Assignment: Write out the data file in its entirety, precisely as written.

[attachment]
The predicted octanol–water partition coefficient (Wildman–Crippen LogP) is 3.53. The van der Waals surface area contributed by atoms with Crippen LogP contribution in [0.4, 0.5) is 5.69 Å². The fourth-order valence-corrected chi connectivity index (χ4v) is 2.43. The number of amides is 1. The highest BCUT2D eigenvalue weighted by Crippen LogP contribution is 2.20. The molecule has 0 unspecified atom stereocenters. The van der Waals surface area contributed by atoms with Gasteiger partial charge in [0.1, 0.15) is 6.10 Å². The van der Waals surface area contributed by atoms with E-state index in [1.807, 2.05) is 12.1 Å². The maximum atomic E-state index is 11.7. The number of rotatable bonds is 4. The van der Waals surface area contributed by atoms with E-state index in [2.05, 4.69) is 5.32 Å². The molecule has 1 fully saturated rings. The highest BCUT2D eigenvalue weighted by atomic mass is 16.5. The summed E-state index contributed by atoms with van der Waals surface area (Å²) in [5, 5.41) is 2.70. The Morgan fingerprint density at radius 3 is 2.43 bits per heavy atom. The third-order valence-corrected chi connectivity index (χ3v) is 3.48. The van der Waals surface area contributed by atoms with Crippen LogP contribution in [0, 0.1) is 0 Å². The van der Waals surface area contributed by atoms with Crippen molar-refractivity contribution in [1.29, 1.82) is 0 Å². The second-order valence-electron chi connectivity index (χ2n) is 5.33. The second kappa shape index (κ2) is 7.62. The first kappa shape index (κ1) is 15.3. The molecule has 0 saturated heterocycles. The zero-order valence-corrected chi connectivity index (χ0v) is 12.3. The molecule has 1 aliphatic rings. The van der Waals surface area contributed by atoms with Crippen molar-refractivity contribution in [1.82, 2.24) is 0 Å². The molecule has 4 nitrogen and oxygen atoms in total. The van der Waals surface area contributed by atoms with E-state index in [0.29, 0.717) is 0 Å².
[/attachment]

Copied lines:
The predicted octanol–water partition coefficient (Wildman–Crippen LogP) is 3.53. The van der Waals surface area contributed by atoms with Crippen LogP contribution in [0.4, 0.5) is 5.69 Å². The fourth-order valence-corrected chi connectivity index (χ4v) is 2.43. The number of amides is 1. The highest BCUT2D eigenvalue weighted by Crippen LogP contribution is 2.20. The molecule has 0 unspecified atom stereocenters. The van der Waals surface area contributed by atoms with Gasteiger partial charge in [0.1, 0.15) is 6.10 Å². The van der Waals surface area contributed by atoms with E-state index in [1.807, 2.05) is 12.1 Å². The maximum atomic E-state index is 11.7. The number of rotatable bonds is 4. The van der Waals surface area contributed by atoms with E-state index in [2.05, 4.69) is 5.32 Å². The molecule has 1 fully saturated rings. The highest BCUT2D eigenvalue weighted by atomic mass is 16.5. The summed E-state index contributed by atoms with van der Waals surface area (Å²) in [5, 5.41) is 2.70. The Morgan fingerprint density at radius 3 is 2.43 bits per heavy atom. The third-order valence-corrected chi connectivity index (χ3v) is 3.48. The van der Waals surface area contributed by atoms with Crippen LogP contribution in [0, 0.1) is 0 Å². The van der Waals surface area contributed by atoms with Crippen molar-refractivity contribution in [1.29, 1.82) is 0 Å². The second-order valence-electron chi connectivity index (χ2n) is 5.33. The second kappa shape index (κ2) is 7.62. The first kappa shape index (κ1) is 15.3. The molecule has 0 saturated heterocycles. The zero-order valence-corrected chi connectivity index (χ0v) is 12.3. The molecule has 1 aliphatic rings. The van der Waals surface area contributed by atoms with Crippen molar-refractivity contribution in [1.82, 2.24) is 0 Å². The molecule has 4 nitrogen and oxygen atoms in total. The van der Waals surface area contributed by atoms with E-state index in [0.29, 0.717) is 0 Å².